Am I in trouble?

Hi there,

I recently graduated from McGill Universtity with a BCom Finance and I’m registered to take the CFA Level I exam on December 3rd. Today, I just about finished reading all of the books that came with the CFA registration. This gives me about 40 days until the exam. Do you think that I’m in trouble? I haven’t started doing any mock exams just yet, but I’ve been doing some EOC questions and I watched almost all Kaplan Schweser videos.

What would you suggest as a good strategy from now on? I have the QBank. Should I start from there, or maybe review all the EOC questions? Any advice would be greatly appreciated. I currently don’t have a job, so I can technically study all day, every day.

Thanks a lot!

CFAI EOC questions are very much like the exam questions since they are developed by CFAI itself. They are the least which you should do before appearing into the exam. Practice from QBank will give you the idea of your weaker and strong areas. Revise the weak ones and make your strong areas stronger. After that appear in mock so that you may get the experience of exam environment and gauge your stamina for sitting into the exam especially in the last moments of the afternoon session. Make sure you give your best shot in CFAI Mock and CFAI EOC questions as they are less in number and they are a kind of proxy to judge your position. The CFAI chapter end summaries are very helpful in revising especially in Level I make sure you go through them too. Good Luck

you newbs seriously annoy the hell out of me. Why would u even ask a question like that? Your in trouble if you dont know the material, plain and simple. Never once did I think like that back in the day. Put ur head down, get to work, and get it done. No excuses

Point taken. I agree. Although I believe I already know more than 80% of this stuff given my finance background, it’s maybe time to get some work done…

If you have a Bcom in Fin from Mcgill and didn’t do too badly then I’m sure 40 days is enough. It’s kind of annoying when you know 80% of the material, cos you have to spend all this time reading stuff you well understand to find the few parts that are new, I definitely think they need better subheadings.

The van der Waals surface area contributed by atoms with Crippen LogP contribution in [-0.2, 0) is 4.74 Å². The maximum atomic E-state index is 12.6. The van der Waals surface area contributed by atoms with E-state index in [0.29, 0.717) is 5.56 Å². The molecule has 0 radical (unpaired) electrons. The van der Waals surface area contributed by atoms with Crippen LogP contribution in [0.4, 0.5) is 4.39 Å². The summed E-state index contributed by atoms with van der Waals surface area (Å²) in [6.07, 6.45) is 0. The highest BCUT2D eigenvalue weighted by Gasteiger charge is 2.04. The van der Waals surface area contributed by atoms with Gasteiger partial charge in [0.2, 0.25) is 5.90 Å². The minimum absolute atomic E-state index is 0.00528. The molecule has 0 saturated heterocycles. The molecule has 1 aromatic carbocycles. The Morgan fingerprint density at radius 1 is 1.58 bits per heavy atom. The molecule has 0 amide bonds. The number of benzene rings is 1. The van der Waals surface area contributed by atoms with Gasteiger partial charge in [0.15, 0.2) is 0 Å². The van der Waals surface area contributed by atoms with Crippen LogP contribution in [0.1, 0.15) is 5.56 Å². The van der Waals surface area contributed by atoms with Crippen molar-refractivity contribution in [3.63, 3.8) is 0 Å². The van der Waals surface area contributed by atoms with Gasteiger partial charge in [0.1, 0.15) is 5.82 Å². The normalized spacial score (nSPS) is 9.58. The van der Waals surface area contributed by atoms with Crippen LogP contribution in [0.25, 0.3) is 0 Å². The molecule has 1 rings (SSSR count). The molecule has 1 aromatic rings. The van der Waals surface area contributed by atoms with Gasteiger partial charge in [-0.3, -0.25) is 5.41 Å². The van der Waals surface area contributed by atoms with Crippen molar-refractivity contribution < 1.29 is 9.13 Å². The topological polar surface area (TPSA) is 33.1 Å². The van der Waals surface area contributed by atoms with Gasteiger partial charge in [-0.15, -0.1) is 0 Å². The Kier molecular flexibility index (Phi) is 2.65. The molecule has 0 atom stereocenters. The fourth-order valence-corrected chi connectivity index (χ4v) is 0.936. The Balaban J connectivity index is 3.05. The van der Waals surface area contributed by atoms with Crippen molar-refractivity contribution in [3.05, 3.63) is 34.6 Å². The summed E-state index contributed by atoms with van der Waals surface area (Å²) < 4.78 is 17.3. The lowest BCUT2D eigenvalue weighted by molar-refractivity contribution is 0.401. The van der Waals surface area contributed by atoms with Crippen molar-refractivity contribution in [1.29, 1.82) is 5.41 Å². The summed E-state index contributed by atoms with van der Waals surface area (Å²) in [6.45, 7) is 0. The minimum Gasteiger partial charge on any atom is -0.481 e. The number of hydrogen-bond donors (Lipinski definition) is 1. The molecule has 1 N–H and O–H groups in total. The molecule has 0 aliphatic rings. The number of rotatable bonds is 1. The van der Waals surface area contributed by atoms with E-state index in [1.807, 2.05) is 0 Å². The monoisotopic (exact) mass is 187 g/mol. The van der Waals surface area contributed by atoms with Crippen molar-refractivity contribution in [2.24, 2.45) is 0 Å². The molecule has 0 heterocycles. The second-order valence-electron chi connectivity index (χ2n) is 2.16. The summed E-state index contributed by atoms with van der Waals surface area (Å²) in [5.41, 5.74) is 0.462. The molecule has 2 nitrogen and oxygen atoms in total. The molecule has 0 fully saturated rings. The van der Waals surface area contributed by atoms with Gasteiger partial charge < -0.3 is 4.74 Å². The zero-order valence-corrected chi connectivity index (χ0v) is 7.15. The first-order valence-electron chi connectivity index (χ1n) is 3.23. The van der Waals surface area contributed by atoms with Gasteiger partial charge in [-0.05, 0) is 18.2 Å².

Exactly! I really think they can fit this material in less than half the current volumes. It’s ridiculous in how many different readings you can find the same topics over and over again…

Agreed - especially SS15 and 16 on fixed income

It’s funny, because when I sat for LI, I sat between two UPenn econ grads that were talking like this and both failed. I honestly think that in a lot of cases it can work against people. They often look at a concept and think they know it and move on, but miss the details that are tested.

I know what you mean. It’s only after I started doing practice questions that I realized how weak I was…

yeah, like always you have to know the particular details that each test/syllabus focuses on rather than understanding the area in broad strokes. The devil for me is the terminology. The consolation is that if you know 55% of the answers and guess the remaining 45% then you will get, on average and in expectation, 70%. thank god for having only 3 options for your answer. I think this is why people seem to do better than they think.

i think chronic repeaters have this same problem.

samc, careful with you logic there. Assuming that 70% is the pass mark, knowing 55% of the answers will almost guarantee you a fail. Reason being is that for the questions you don’t know you won’t randomly pick an answer, you’ll choose the one that looks right to you. CFAI works hard to make sure that the wrong answers are the common mistakes people make. Hence, your success rate on the questions you’re not sure of may very well be below the 33% mark. A strategy I sometimes used when I was struggling for the answer is I’d try to eliminate the wrong ones, if I could find out why 2 were wrong it didn’t matter if I knew the third was right. This strategy works well on calculation questions where they may include components that should not be included in the answer.

Well Winkster that would probably explain why everytime I take a stab at an accounting question I invariably get it wrong. In which case maybe I have to just acknowledge when I don’t know and force myself to guess randomly rather than choose the one I think most likely. I do think some sections lend themselves to educated guesses better than others,.